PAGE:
The range of concrete policy options that could assist Taiwan now include establishing a de facto defence attaché office in Taipei or incorporating Taiwanese Armed Forces personnel in multilateral security training and exercises. Of course, these deterrent measures aren’t comparable to long-range nuclear-powered submarines or enhanced maritime, air, and land strike capabilities. But these alternative deterrent options raise (to my mind at least) the critically important question of the nature of the deterrent role that Australia should seek to play in any possible Taiwan Strait contingency. Difficult though the debate may be, it’s not one that the Australian people can easily avoid.
The French connection
European Affairs Minister Clement Beaune speaking about ongoing European Union-Australia free trade agreement negotiations in the wake of the AUKUS announcement:
“I don’t see how we can trust our Australian partners.”
Beyond the heat of Paris’ immediate response to AUKUS, the cancelling of the Future Submarine Program (FSP) is likely to pose long-term challenges for Australia’s broader Indo-Pacific strategy. An element of the Australian government’s project of building a “strategic balance of power that favours freedom” in the region has been fostering a joined-up effort to counterbalance China’s growing military power and economic and political influence across the Indo-Pacific. And France was one of the key regional powers and most significant European state that Australia was cooperating with in this effort.
As a resident power in the Indo-Pacific with deep and abiding concerns about China’s statecraft, the AUKUS decision won’t cause France to disengage from the region or take a dramatically rosier view of the Party-state’s external polices. But France’s displeasure appears likely to adversely impact Canberra’s effort to cooperate with Paris to pursue shared regional goals. Last month’s inaugural Australia-France 2+2 Ministerial Consultations canvassed an ambitious range of areas of military, political, economic, and scientific cooperation in the region. The intensity of Paris’ frustration with Canberra would seem to suggest that a tangible and sustained downgrade of at least some of this cooperation is on the cards.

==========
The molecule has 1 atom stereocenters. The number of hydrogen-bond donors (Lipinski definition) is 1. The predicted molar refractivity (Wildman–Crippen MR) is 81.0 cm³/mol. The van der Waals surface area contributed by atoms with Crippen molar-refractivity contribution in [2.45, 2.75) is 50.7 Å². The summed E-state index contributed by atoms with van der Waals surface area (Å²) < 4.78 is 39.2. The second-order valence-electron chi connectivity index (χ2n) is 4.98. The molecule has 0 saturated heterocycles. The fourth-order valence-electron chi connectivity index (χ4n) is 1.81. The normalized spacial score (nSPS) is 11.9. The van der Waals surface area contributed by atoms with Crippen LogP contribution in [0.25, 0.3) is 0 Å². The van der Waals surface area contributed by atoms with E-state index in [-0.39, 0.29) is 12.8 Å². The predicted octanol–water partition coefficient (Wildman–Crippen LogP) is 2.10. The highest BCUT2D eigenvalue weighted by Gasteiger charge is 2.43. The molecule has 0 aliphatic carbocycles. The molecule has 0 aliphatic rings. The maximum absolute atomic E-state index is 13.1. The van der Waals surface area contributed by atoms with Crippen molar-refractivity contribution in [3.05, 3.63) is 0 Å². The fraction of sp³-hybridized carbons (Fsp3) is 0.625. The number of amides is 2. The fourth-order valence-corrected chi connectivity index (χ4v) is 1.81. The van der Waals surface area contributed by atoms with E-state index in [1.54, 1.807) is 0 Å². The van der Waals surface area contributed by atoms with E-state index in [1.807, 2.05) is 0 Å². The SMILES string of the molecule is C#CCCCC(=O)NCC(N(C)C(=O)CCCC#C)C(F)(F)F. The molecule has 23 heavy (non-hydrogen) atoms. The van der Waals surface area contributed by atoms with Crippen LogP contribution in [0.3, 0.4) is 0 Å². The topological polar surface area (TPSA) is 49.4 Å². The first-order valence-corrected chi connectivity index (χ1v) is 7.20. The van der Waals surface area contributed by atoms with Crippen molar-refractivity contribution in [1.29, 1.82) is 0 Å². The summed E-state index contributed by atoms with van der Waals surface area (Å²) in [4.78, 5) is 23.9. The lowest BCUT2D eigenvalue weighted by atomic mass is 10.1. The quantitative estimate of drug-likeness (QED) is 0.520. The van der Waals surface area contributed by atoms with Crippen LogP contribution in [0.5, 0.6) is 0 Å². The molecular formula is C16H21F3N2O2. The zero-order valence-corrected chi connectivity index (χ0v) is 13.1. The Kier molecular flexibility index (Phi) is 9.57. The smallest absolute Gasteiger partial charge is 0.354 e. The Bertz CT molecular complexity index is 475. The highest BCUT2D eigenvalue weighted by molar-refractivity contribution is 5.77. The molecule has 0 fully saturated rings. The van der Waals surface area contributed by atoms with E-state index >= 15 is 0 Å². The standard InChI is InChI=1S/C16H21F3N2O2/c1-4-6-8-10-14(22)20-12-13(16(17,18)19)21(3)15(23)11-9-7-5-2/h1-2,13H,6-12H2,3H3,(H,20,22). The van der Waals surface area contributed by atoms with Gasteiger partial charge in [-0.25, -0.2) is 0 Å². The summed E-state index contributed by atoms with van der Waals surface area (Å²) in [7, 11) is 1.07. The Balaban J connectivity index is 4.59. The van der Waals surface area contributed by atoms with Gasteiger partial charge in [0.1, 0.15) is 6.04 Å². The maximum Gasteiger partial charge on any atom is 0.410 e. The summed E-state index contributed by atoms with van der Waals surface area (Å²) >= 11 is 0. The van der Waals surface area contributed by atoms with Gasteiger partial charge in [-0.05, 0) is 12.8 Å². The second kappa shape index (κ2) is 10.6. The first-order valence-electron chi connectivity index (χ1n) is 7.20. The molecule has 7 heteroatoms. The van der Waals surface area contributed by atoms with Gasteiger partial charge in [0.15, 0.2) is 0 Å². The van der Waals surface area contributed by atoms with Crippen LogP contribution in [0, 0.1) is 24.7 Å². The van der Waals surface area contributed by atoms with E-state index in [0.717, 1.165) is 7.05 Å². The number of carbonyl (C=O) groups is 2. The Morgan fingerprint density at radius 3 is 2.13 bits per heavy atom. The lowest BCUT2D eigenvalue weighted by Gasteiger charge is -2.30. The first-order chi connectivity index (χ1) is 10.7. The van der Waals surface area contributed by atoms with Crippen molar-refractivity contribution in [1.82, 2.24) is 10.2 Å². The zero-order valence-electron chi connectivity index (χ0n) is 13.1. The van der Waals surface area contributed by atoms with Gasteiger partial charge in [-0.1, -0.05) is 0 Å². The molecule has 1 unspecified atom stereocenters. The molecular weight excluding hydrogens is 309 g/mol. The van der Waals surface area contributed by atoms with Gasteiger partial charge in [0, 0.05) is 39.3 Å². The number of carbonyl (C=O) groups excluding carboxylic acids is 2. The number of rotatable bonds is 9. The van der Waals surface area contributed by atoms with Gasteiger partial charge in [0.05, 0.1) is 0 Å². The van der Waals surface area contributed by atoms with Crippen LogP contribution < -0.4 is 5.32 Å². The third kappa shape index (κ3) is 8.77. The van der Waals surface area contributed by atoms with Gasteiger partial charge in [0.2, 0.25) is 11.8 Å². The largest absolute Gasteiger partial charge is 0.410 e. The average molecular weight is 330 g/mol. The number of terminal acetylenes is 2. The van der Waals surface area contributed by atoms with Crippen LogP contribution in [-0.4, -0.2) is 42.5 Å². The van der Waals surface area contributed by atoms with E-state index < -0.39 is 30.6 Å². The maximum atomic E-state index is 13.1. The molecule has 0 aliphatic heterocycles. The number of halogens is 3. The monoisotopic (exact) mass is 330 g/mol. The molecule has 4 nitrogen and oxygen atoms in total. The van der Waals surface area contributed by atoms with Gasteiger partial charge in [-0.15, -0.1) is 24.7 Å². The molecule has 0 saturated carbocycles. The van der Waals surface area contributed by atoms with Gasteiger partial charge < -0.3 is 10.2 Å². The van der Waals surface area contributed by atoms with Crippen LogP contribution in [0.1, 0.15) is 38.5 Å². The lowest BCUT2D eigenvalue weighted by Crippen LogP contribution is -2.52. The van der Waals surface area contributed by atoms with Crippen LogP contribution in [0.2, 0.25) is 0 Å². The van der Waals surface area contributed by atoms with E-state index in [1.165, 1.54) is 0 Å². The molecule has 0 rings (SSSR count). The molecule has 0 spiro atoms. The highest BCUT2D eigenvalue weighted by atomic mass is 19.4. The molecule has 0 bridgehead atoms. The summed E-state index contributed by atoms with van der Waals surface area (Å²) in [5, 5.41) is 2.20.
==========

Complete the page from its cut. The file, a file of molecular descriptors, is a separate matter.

To be sure, it remains to be seen whether the negative impact on the bilateral relationship will last. Short-term domestic considerations in France, including next year’s presidential election and the immediate economic fallout of the FSP’s collapse, are probably partly fuelling Paris’ fury. But regardless of the impact on the Australia-France relationship, the early signs are that the AUKUS partnership has made the task of building a durable balance of power in the Indo-Pacific more diplomatically difficult. (I specify diplomatically difficult given that one could plausibly make the case that achieving a balance of power in a military sense will be made easier given the eventual Australian acquisition of nuclear-powered submarines.)
The fallout from AUKUS in France is especially noteworthy from the point of view of Australia’s efforts to respond to China’s economic coercion. As well as trade diversification measures and WTO processes, a key element of Canberra’s response to Beijing’s economic coercion has been internationalising its concerns. Just three weeks ago France joined Australia to become only the fifth country globally to issue a bilateral statement raising concerns about economic coercion. Future support of this kind is now under a cloud of uncertainty given the stormy atmospherics of the Australia-France relationship.
As always, thank you for reading and please excuse any errors (typographical or otherwise). Any and all objections, criticisms, and corrections very much appreciated.